On Friday, Theodore P. Wafer, a white, suburban Detroit airport worker charged in connection with the Nov. 2 shooting death of Renisha McBride, ceased to be an inconspicuous American.
Standing before Michigan District Court Judge Mark J. Plawecki with eyes fixed and hands clasped tightly below his waist, the 54-year-old Wafer had an expression that seemed to reveal a cocktail of fear, irritation and anxiety.
He joined a short but notorious list of private-citizen gun owners accused in the last two years of gunning down unarmed black teens, then offering the same difficult-to-confirm explanation: They shot and killed in an act of self-defense. McBride, 19, was killed by a shotgun blast to the face. Wafer faces a series of charges, including second-degree murder, which is punishable by as much as life in prison.
But just who Wafer is and what, if anything, he has in common with men like acquitted shooter George Zimmerman and accused gunman Michael Dunn—weapon owners charged in 2012 with the deaths of unarmed black teens, who made comments before and after the incidents understood by many as racist—remain a partial mystery.
Like Zimmerman and Dunn, who awaits trial on first-degree murder charges, Wafer claims that he shot and killed his unarmed victim while in fear for his own life. All three men live in states where a self-defense policy pushed by the National Riffle Association known as “Stand your ground” gives shooters wider latitude to use deadly force and make no effort to retreat before firing. Still, this may be where the similarities between the three end.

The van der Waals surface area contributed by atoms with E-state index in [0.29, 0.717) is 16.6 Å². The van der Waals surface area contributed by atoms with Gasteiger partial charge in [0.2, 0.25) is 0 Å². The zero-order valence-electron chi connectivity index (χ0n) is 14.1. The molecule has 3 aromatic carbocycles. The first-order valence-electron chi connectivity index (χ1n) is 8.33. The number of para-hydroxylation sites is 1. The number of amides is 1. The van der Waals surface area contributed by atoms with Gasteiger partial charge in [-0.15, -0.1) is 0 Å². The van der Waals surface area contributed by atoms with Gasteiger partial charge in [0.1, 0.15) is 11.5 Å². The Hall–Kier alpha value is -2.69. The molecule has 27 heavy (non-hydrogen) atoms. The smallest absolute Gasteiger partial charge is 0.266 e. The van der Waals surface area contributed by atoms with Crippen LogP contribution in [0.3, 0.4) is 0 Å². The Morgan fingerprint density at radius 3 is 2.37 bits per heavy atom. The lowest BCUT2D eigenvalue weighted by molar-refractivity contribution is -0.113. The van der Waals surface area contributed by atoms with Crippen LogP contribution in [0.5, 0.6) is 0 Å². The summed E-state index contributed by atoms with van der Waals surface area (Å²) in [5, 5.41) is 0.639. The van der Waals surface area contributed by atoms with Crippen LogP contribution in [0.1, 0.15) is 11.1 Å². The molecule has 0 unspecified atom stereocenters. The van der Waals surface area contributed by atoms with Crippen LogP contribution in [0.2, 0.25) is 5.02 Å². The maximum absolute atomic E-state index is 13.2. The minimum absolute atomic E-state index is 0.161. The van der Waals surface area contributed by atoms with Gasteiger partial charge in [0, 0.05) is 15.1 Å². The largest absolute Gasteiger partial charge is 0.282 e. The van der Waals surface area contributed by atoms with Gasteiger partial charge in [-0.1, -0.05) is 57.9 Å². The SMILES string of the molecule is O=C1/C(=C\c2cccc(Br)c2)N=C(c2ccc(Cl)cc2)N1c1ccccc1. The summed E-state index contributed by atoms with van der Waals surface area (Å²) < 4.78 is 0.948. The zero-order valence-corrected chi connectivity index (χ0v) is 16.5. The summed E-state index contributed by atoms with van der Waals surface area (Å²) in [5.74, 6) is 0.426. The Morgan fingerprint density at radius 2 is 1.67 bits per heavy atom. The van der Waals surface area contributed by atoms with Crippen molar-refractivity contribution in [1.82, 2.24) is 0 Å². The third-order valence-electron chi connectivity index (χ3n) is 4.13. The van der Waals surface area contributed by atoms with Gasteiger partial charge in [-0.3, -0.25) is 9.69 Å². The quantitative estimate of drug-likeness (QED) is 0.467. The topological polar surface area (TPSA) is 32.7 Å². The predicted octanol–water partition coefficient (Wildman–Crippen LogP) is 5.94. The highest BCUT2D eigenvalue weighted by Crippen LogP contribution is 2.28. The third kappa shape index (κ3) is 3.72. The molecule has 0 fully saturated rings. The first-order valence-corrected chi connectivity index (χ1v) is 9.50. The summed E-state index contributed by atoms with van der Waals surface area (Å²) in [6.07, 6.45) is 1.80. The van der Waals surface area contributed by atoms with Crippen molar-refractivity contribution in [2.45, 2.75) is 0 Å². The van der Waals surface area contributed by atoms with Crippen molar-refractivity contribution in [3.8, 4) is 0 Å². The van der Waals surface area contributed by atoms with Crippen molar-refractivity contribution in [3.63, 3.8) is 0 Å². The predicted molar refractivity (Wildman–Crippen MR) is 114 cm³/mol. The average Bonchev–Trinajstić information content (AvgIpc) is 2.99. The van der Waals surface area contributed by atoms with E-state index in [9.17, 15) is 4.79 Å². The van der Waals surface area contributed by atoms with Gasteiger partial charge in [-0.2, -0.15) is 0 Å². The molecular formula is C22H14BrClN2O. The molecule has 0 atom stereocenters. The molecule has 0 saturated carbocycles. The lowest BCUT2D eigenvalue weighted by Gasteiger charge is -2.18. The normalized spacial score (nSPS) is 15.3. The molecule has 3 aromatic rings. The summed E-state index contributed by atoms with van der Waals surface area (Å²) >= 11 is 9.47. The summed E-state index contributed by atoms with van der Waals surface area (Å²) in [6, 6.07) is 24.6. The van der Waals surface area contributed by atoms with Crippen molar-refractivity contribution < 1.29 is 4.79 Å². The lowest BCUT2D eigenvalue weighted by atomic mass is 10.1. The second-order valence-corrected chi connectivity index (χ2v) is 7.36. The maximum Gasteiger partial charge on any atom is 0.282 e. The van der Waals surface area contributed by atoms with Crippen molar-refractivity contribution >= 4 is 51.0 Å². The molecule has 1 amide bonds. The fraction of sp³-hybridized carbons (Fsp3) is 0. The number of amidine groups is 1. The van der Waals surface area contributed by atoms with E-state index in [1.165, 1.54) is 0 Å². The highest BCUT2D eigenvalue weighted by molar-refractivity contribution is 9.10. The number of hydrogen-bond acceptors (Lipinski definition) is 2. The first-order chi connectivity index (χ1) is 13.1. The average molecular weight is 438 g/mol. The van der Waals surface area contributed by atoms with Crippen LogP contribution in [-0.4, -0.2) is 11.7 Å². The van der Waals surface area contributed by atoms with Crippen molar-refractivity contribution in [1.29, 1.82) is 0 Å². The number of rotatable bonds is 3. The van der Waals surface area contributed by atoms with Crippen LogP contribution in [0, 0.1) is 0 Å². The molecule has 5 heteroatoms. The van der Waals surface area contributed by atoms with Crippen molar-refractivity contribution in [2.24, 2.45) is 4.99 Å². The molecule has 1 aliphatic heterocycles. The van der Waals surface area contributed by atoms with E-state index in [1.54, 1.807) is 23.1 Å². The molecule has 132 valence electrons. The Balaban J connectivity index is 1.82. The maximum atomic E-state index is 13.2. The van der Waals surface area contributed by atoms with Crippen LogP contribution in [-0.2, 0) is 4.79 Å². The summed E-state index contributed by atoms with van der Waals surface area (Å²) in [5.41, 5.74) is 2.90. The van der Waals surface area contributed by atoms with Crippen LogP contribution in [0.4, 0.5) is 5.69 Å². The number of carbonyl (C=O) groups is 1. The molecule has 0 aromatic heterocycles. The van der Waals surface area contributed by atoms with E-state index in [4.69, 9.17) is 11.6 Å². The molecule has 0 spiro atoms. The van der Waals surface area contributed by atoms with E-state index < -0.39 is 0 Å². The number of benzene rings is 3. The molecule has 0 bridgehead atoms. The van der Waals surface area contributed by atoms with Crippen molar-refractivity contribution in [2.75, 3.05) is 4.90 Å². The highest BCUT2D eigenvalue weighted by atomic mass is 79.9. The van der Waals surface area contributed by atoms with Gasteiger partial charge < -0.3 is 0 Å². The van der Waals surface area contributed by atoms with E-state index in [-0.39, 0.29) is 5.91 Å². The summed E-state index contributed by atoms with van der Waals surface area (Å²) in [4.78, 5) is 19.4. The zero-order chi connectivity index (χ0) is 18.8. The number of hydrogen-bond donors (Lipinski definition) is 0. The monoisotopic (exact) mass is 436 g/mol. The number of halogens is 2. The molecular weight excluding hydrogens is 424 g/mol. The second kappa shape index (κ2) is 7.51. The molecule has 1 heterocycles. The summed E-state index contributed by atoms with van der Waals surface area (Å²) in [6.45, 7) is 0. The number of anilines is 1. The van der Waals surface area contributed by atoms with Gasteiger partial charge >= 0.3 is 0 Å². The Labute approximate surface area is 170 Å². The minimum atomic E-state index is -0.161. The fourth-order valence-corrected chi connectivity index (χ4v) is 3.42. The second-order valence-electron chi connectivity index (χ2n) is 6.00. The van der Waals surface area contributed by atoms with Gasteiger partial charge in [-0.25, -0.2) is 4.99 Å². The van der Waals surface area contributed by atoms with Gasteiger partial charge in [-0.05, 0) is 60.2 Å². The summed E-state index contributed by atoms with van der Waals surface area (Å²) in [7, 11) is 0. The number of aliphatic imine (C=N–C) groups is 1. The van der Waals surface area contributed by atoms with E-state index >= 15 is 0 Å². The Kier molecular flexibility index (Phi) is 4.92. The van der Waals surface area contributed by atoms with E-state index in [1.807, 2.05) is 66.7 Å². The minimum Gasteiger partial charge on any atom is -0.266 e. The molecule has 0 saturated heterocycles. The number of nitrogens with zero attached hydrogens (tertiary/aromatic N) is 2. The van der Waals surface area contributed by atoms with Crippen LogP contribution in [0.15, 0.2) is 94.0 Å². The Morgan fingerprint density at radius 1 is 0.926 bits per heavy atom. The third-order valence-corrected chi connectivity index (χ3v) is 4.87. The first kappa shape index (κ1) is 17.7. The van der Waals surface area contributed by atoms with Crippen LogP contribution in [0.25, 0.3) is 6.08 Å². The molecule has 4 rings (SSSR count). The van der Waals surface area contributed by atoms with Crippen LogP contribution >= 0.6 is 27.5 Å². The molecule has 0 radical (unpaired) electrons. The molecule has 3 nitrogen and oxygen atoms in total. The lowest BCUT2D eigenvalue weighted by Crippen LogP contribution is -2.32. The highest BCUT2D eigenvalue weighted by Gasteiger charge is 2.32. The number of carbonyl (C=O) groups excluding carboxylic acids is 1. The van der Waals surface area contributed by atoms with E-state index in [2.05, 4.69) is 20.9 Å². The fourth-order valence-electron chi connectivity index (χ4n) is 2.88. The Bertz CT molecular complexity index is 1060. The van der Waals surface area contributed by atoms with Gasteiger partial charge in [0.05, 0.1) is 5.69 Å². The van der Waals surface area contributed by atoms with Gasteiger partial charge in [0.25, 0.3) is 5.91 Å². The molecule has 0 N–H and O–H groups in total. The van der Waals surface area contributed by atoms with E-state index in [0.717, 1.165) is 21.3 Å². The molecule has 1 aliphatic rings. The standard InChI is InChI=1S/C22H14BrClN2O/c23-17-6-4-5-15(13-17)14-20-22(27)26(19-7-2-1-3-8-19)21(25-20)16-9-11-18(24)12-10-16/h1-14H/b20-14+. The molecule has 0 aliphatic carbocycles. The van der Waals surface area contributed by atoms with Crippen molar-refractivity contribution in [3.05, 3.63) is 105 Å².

Wafer has no apparent online presence. His siblings and several neighbors declined to comment when contacted by The Root. And police in Dearborn Heights, Mich., the largely white Detroit-area community where McBride was killed, did not respond by deadline to a request for information about what, if anything, they knew about Wafer before McBride’s death.
Until Friday’s hearing, even his name, address and occupation were withheld by the DHPD. Marie Miller, a spokeswoman for the Wayne County prosecutor’s office, described the move as customary when an investigation is ongoing. But Michigan law does not generally shield police reports from public review during or after an investigation, an open-records expert with the nonprofit Reporter’s Committee For Freedom of the Press told The Root Friday.
In court, Wafer’s lawyer described the Michigan native as a long-time employee of the Wayne County Detroit Metropolitan Airport with a top-level security clearance. An official with the Wayne County Airport Authority, which oversees the facility, told The Root that Wafer is an airport maintenance and transport worker who has been placed on administrative leave.
Outside of work, Wafer lives alone, neighbors told the Detroit Free Press. And Wafer’s attorney also told the court that he helps to care for his 81-year-old mother.